Species: Downy Woodpecker, or Dryobates pubescens
Family: Picidae (Woodpeckers)
Star sign: Capricorn
Ideal Date: Taunting every jacked, 6’3 bro he meets for an entire night
Downy Woodpeckers are just little guys that can be found all over the continental US. And when I say they’re little, I mean it — this feathery friend is the smallest woodpecker found in North America. Their minute size not only makes them look absolutely adorable, but it also helps them to reach food that their beefier woodpecker brothers could never hope to access! Perhaps this special niche helped them secure their status as one of the most ubiquitous woodpeckers in the nation.
Although the Downy Woodpecker is special in size, its coloration is near-identical to that of another woodpecker, the larger Hairy Woodpecker. According to All About Birds, differentiating between Hairies and Downies is “one of the first identification challenges that beginning bird watchers master.” This striking similarity, of course, begs the question: why do these two dapper dudes dress the same? They aren’t nearly closely related enough to explain the resemblance, so this must be an instance of convergent evolution — though the question of why that convergent evolution occurred is still a matter of debate. According to one 2018 study from Audubon News, Downy Woodpeckers adopted the appearance of Hairy Woodpeckers to take advantage of the larger bird’s reputation among its fellow songbirds as a massive dick; the tiny fluffy Downies hope to be mistaken for the hellacious Hairies, such as to more effectively bully other birds away from food resources. As commented by one researcher in the study, “Woodpeckers tend to be more dominant than other species, just because they’re crazy.” And what better way to dominate your peers than by dressing up as the biggest, baddest bird at the feeder?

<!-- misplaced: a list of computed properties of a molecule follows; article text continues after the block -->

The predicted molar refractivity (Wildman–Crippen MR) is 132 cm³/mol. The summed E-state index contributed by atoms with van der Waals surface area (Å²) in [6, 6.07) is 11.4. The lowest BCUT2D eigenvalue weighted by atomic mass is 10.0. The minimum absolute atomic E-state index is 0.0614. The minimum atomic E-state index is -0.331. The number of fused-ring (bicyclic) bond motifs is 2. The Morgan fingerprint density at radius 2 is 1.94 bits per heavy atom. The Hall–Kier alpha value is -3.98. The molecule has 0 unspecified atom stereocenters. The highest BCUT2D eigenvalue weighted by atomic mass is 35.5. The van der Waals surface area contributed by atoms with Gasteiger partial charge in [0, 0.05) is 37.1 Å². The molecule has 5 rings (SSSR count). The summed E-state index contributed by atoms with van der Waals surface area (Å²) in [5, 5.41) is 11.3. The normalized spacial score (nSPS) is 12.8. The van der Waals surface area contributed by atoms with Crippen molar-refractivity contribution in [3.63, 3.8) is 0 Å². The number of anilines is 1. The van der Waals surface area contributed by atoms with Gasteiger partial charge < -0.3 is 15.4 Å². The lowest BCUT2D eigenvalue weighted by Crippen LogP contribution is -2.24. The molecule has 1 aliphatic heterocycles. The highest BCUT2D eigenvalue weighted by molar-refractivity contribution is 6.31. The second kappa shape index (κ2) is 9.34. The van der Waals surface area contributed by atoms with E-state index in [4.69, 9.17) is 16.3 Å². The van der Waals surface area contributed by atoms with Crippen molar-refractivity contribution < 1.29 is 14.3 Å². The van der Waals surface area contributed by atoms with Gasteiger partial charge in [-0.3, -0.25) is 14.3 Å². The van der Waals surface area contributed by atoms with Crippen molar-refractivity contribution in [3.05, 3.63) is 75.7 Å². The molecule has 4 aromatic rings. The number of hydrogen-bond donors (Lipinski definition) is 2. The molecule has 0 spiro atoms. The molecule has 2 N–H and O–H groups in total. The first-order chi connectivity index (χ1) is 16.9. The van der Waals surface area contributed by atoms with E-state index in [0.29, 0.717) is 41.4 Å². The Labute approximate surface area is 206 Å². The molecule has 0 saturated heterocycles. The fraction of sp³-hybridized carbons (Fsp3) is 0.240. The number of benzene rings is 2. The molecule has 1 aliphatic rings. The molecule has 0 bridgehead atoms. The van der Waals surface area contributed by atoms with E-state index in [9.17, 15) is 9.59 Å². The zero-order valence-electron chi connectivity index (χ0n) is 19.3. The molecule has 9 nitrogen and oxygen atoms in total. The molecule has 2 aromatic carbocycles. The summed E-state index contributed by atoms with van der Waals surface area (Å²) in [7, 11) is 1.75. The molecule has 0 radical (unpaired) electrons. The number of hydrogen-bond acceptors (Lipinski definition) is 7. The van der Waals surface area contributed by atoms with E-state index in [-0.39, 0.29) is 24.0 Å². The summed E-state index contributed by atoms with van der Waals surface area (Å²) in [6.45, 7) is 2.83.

If you want to meet one of these fly friends, you’re in luck, as they can be found all over the US — including here at Reed — climbing the sides of trees, drumming on wood, and harassing everyone else at the bird feeder. Keep an eye out for a small songbird with black and white patterning; stripes on the head, a white back, a dingy tan-white belly, and black wings speckled with white spots. This friend’s tail is black in the center and white-speckled-with-black on the edges, with its feet and cute, stubby bill colored a neutral gray. The only splash of color you’ll find on a Downy Woodpecker comes from the patch of red on the back of the head of the males of the species. Overall, they’re pretty distinctive in appearance — except, of course, for the part where they have a virtually identical cousin that can also be found at Reed. To differentiate between the two, observe the beak (the Downy’s is proportionally much stubbier) and the tail (the white edges of the Downy’s are speckled whereas the Hairy’s tail is not). Remember: the Hairy Woodpecker is a big meanie, and while the Downy Woodpecker may posture like one, deep down, he’s just a little guy.